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Saturday 16 December 2017

FAS still has a role to play in training, says union chief

Anne-Marie Walsh Industry Correspondent

THE leader of the largest trade union believes troubled state agency FAS can overcome its "problems" and stay open.

As the board of the training agency meets today to consider its future following a new scandal over courses, SIPTU general president Jack O'Connor claimed its work was still needed.

Today's board meeting will consider revelations that hundreds of trainees who completed courses in its external training division may never get their certificates after the EU stopped its funding.

It will also examine a report on auditing irregularities found in a review of 301 courses run by external companies on the agency's behalf.

The Irish Independent revealed last week that an internal FAS investigation had uncovered evidence of "suspected malpractice" in the running of a number of courses.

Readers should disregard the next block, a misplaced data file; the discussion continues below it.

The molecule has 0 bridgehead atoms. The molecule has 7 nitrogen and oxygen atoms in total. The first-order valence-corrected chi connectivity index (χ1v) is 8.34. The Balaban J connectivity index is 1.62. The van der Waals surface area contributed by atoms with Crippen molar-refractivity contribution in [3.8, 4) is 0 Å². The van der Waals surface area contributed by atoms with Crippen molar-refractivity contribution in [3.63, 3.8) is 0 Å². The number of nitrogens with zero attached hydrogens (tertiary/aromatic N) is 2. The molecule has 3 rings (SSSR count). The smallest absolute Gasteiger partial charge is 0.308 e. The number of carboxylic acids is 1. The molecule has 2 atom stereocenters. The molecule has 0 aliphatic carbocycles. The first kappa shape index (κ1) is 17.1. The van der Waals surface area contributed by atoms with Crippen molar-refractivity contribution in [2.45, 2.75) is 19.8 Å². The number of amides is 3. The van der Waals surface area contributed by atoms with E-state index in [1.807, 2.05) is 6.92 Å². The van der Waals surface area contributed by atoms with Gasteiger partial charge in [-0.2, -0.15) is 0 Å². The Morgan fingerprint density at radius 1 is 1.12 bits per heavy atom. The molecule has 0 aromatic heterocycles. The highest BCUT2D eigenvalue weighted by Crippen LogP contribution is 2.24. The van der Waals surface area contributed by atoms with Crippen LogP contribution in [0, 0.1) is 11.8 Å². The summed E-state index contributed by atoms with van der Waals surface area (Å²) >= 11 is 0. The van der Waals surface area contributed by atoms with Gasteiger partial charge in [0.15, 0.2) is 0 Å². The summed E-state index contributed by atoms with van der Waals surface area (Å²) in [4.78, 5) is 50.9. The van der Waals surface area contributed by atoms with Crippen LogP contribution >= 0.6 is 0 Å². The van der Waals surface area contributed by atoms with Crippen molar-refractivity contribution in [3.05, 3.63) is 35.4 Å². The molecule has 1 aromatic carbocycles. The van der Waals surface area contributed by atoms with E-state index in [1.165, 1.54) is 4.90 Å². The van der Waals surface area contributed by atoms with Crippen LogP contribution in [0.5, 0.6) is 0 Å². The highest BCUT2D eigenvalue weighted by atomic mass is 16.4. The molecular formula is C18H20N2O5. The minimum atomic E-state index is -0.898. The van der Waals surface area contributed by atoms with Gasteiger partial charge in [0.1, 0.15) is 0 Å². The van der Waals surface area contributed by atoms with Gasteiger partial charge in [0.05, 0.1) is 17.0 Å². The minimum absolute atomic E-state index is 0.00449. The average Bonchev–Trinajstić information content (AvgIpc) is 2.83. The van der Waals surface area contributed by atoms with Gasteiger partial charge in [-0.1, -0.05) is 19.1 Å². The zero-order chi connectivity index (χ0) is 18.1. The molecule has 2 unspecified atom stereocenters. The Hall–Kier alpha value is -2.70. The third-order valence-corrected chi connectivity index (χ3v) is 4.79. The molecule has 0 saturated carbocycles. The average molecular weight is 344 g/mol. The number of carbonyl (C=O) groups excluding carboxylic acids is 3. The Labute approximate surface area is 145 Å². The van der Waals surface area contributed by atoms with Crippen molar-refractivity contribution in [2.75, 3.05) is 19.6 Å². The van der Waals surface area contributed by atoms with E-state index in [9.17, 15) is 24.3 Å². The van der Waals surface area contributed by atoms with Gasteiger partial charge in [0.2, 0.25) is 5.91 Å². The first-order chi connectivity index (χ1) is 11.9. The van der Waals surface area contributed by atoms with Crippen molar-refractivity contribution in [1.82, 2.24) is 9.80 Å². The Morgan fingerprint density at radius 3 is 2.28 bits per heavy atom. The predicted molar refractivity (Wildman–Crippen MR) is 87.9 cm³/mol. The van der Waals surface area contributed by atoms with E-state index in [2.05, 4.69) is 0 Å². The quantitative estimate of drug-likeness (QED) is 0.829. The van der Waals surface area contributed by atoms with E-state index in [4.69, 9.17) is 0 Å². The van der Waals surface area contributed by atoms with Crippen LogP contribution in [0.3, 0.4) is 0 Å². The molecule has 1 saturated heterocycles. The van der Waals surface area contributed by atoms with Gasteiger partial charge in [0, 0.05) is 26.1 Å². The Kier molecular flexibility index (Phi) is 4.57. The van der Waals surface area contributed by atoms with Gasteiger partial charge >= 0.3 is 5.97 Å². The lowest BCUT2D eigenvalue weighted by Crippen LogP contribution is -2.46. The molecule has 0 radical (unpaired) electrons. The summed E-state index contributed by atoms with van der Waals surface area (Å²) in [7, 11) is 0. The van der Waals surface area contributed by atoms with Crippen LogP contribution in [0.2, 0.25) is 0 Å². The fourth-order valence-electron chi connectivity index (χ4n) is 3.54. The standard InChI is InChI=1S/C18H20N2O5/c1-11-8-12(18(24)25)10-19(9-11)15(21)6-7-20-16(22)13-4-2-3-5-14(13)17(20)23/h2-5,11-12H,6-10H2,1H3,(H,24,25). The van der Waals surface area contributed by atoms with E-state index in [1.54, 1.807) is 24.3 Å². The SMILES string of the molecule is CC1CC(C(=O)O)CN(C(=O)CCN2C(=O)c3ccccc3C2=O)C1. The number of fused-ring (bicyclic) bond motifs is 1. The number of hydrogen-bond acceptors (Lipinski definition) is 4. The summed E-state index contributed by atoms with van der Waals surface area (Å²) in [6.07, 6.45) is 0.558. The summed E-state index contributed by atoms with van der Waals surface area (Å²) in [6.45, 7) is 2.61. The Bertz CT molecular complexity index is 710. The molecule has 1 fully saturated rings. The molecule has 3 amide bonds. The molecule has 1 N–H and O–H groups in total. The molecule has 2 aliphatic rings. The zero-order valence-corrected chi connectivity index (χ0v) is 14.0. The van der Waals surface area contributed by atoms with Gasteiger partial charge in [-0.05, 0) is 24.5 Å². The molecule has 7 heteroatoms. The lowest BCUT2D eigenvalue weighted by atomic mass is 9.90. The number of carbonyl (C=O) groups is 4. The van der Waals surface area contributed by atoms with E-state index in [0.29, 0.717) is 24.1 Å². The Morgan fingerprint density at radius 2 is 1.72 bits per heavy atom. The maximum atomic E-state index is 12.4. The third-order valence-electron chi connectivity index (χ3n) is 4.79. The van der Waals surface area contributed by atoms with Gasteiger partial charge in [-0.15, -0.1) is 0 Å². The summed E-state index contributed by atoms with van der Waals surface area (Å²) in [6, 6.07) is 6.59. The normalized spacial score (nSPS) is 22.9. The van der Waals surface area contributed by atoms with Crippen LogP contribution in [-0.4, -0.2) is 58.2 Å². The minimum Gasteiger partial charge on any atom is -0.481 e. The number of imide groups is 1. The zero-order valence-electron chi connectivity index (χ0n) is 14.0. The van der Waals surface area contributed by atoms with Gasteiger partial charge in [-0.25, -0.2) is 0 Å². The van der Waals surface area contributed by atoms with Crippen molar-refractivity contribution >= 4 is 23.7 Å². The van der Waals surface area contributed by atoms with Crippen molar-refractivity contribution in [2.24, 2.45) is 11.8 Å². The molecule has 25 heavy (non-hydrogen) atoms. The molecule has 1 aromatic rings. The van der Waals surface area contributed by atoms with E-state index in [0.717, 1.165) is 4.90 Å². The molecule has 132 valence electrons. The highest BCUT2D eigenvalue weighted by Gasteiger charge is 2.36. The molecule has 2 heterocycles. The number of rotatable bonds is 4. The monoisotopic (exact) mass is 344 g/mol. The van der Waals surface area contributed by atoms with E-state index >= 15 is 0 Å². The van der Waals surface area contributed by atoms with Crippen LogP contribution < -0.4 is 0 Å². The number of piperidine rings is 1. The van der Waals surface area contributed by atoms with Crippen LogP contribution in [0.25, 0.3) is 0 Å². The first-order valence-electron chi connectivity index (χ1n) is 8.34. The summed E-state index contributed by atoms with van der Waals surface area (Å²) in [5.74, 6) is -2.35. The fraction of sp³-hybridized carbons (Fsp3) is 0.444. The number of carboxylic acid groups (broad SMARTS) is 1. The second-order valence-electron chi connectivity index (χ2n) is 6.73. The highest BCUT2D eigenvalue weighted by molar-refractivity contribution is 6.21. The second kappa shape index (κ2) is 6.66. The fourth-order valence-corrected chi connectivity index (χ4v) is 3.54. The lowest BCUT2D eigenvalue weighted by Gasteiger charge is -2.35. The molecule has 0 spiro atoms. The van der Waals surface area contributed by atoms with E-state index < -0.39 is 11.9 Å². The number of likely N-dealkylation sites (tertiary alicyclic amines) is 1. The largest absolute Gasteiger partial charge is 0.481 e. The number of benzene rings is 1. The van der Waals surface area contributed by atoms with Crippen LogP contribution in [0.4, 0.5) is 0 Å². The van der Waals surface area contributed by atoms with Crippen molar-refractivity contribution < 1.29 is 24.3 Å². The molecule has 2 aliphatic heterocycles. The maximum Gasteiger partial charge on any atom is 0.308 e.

But Mr O'Connor claimed yesterday that the agency still had a role and rejected the suggestion of Labour Party education spokesman Ruairi Quinn that it should be closed down.

Mr Quinn said the agency's credibility had been destroyed and its training fund should be pumped into institutes of technology rather than allowing "half-baked" consultants to run courses in hotel rooms around the country.

However, Mr O'Connor said on RTE's 'This Week': "I think there are problems with Fas and there are problems that are capable of being overcome and are being overcome."


"I think that what's critically important in the context of where we're at now, is primarily that we embark on an economic course that has regard to the interests of the great many people that are without work and who are in danger of losing their jobs in this country."

He said to develop a "sustainable" economy, the State had to have an organisation capable of co-ordinating skills and training policy.

The union leader opposed Mr Quinn's suggestion that the agency's training fund be given to third-level institutions because he said many unemployed people could not "access" them.

Irish Independent

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